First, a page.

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PMEPA1 inhibits TCF-β and suppresses bone metastases in prostate cancer


In this paper, Fournier et al. show that the TGF-β regulated gene prostate transmembrane protein androgen induced-1 (PMEPA1) has an essential role in the development of bone metastases in prostate cancer.

Specifically, TGF-β increases PMEPA1 transcription in cancer cells and, in turn, membrane-bound PMEPA1 inhibits TGF-β SMAD signaling. Conversely, the knockdown of PMEPA1 in prostate cancer cells increases TGF-β signaling and the development of bone metastasis in animals. This concurred with evidence from human databases. PMEPA1 expression on prostate cancer patients is lower in those with confirmed bone metastases. Men whose PMEPA1 expression was low also showed a shorter time to the development of metastases.

Since knockdown of Pmepa1 in mice reduced the growth of lung cancer cells in a separate study, it is likely that these opposing functions of PMEPA1 are dependent on the microenvironment in which metastases develop, and possibly also on the type of cancer involved.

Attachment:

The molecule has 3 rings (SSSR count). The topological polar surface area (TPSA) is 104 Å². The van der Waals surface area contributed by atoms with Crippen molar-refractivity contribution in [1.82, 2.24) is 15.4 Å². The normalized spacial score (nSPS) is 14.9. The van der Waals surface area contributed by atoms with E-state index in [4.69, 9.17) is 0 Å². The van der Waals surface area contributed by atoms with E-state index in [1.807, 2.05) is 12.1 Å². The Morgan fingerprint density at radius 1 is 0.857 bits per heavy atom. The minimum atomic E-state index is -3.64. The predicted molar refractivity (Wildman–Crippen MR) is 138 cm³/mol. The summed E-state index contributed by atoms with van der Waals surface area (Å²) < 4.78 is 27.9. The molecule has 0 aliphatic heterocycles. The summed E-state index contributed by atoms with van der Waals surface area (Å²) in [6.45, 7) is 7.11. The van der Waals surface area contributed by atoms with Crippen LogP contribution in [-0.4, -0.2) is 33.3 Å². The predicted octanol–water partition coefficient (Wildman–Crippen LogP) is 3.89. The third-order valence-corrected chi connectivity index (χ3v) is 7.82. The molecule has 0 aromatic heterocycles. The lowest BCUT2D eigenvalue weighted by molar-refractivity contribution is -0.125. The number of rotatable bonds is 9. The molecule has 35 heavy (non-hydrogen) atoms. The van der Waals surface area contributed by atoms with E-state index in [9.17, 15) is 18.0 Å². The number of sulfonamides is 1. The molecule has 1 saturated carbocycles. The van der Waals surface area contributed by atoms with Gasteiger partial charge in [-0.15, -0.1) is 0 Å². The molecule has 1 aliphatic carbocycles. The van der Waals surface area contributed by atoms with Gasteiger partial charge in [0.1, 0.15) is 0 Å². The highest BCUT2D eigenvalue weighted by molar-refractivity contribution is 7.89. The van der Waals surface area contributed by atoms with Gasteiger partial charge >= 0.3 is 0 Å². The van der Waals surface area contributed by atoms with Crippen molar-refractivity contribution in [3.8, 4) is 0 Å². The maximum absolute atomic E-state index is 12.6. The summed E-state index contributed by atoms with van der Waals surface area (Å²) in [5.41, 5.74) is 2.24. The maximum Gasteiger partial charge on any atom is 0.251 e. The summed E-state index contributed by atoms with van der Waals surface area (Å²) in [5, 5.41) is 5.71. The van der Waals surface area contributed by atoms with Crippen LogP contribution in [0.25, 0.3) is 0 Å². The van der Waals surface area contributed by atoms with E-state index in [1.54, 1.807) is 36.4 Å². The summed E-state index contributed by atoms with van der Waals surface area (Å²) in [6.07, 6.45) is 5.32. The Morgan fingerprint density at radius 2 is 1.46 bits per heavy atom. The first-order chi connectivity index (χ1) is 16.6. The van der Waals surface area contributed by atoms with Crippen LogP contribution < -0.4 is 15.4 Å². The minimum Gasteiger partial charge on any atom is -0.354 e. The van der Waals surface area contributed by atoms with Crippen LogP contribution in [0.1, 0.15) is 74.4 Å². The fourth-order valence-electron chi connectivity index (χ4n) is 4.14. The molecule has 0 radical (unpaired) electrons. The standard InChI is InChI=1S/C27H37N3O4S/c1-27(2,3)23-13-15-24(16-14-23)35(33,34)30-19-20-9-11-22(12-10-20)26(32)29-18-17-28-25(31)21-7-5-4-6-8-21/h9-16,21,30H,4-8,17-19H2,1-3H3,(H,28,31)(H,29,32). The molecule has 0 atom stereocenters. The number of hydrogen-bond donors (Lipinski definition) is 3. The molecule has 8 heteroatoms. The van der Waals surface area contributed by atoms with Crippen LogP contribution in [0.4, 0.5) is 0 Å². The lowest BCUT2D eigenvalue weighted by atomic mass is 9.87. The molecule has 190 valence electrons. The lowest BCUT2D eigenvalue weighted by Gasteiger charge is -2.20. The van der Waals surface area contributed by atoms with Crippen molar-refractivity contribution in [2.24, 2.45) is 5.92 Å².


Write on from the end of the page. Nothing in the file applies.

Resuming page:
Editor's comment: PMEPA1 could be used as a prognostic marker to indicate to clinicians which patients were more likely to develop metastases. If the activities of the membrane-bound PMEPA1 could be enhanced, this could lead to more therapeutic options to prevent bone metastasis in men deemed to be at high risk of metastasis to sites rich in TGF-β.

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